The war always scars men in ways that are hard to heal and most difficult to erase. However, it also produces the best in men—wars may be ugly and fought for foolish reasons, but the funny thing is it also produces resolve and brings out something that men don’t know they have. It brings out fortitude.
Here now are two sons of Bradford—Homer Chatley and Harlow Pike. Men from different backgrounds but, somehow, found their fate intertwined when fighting in the Civil War.
Two Sons from Different Mothers
Chatley wasn’t from Bradford. Homer was born in Milledgeville, Mercer County, and it was there that he was conscripted into the Union Army. Pike was, however, a son of Bradford; his father was a pioneer of Bradford, Barnabas Pike. They entered the war as boys turning into men—Chatley was 17 years of age while Pike was conscripted just a day shy of his 18th birthday.
Of the two, Chatley had the most activity. He was enlisted into the 83rd Pennsylvania Volunteers and wherever Ulysses S. Grant was, he was there, fighting alongside his regiment. Twice he was wounded at his side during the Battle of the Wilderness—the same battle Pike would find himself in 1864. Pike, meanwhile, fought in some 40 battles and, like Chatley, he was also wounded twice. He got enlisted with the 71st New York Volunteer Infantry, serving with the greater Army of the Potomac.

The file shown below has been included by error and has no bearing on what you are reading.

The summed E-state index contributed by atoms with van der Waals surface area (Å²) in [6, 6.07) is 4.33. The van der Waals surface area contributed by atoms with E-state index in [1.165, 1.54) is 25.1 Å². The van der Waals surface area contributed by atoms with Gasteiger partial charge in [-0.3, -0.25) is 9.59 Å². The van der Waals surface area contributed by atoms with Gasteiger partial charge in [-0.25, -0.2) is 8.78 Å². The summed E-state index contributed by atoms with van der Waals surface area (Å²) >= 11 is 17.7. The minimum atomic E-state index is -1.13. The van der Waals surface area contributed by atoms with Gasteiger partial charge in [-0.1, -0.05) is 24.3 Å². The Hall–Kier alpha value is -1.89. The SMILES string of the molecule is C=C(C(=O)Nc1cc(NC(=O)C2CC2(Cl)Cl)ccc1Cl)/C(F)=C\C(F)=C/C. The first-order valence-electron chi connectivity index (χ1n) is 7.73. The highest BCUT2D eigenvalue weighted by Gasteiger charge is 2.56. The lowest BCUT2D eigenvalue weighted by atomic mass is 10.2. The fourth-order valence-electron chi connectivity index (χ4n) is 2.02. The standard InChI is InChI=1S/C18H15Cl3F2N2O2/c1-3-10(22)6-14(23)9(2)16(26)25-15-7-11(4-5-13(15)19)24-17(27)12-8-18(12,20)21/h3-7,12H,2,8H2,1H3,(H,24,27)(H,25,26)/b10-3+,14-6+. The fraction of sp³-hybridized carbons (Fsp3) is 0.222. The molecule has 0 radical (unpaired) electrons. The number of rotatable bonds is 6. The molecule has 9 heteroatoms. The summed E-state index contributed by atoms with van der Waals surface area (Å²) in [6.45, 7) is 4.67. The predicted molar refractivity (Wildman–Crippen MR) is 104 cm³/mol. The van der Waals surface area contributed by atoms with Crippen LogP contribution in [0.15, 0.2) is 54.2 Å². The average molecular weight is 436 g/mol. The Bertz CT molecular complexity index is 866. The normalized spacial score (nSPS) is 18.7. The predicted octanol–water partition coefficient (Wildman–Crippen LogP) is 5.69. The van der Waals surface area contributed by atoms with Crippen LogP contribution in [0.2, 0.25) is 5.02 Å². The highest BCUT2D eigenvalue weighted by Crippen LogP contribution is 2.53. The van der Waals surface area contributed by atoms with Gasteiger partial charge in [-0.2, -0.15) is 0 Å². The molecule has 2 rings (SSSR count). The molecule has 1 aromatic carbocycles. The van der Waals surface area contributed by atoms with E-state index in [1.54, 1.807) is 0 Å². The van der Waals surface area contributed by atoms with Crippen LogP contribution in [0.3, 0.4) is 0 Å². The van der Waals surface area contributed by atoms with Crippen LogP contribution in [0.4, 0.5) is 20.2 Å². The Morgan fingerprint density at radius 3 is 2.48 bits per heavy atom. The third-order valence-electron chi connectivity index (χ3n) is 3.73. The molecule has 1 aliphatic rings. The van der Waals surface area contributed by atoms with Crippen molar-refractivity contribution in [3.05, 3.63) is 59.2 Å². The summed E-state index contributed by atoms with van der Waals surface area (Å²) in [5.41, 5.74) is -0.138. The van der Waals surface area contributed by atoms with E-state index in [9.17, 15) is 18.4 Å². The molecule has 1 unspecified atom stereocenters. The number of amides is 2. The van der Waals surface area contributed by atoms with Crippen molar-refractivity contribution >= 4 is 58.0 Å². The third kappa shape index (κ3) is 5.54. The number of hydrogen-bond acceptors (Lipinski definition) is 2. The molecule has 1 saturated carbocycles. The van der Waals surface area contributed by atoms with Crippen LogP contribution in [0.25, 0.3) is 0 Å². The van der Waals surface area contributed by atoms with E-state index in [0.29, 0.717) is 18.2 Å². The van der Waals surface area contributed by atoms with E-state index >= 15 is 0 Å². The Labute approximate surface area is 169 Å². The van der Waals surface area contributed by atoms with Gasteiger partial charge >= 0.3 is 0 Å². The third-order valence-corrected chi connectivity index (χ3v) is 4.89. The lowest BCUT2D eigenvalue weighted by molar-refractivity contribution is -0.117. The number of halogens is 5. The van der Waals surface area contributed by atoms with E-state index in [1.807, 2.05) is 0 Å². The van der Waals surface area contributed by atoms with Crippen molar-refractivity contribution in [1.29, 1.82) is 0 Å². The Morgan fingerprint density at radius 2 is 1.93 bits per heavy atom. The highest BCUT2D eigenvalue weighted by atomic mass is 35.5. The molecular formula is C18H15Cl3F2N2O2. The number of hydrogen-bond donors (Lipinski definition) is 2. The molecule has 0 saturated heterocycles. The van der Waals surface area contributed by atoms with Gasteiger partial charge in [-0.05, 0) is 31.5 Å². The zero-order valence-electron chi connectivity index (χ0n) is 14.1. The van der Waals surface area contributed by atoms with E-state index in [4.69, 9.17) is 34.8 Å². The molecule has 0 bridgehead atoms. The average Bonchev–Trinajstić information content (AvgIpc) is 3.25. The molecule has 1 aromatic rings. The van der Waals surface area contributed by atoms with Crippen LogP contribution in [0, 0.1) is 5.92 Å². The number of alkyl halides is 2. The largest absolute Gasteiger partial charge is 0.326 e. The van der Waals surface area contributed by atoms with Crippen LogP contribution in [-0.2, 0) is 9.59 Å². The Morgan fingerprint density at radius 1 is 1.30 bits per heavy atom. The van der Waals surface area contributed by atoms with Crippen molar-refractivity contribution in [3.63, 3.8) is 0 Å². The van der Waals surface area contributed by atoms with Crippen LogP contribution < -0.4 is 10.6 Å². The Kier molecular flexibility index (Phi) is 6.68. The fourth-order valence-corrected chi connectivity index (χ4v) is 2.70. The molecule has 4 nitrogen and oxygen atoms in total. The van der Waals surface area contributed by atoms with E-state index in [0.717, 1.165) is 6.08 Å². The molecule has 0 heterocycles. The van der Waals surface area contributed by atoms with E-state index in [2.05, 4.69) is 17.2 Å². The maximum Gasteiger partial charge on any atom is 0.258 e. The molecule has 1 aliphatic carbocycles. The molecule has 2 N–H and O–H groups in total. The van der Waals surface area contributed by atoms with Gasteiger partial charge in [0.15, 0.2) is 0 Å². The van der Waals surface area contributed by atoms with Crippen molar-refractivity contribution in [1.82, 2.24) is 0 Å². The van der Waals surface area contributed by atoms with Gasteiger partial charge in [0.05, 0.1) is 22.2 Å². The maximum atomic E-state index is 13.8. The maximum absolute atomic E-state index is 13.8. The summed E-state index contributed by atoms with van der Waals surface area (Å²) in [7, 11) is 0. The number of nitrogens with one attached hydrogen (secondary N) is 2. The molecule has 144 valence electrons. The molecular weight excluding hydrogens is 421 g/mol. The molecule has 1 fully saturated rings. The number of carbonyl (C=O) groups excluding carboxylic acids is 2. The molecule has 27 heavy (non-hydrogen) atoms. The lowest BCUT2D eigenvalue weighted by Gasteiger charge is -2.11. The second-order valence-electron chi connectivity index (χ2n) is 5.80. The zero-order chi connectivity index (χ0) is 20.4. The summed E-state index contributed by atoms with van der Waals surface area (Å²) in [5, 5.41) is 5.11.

Bradford became home for both men when the war ended. Chatley taught at Edinboro Normal School after the war and found his calling as a teacher. Meanwhile, Pike settled in Bradford and got married. He was, however, active as a War veteran and was a visible in the Grand Army of the Republic Organization, a group for Union veterans. He was also constantly available during Memorial Day events.
Chatley joined up with the GAR, joining the John S. Melvin Post 141 branch of the group. It was then that he caught up with Pike’s reputation; he was a well-loved figure in the McKean County region and was also active as a participant of many observances pertaining to the way. He eventually replaced Pike as commander of the post, attending the 75th anniversary of Gettysburg as a 92-year-old man.
No one can escape death, for sure, and both men greeted it like an old friend; Pike surrendered his life on April 4, 1935, losing the battle against sickness. Chatley, meanwhile, joined Pike and the rest of his Post friends five years after, finally surrendering at age 94. In the case of these old soldiers, it was Father Time that they didn’t beat.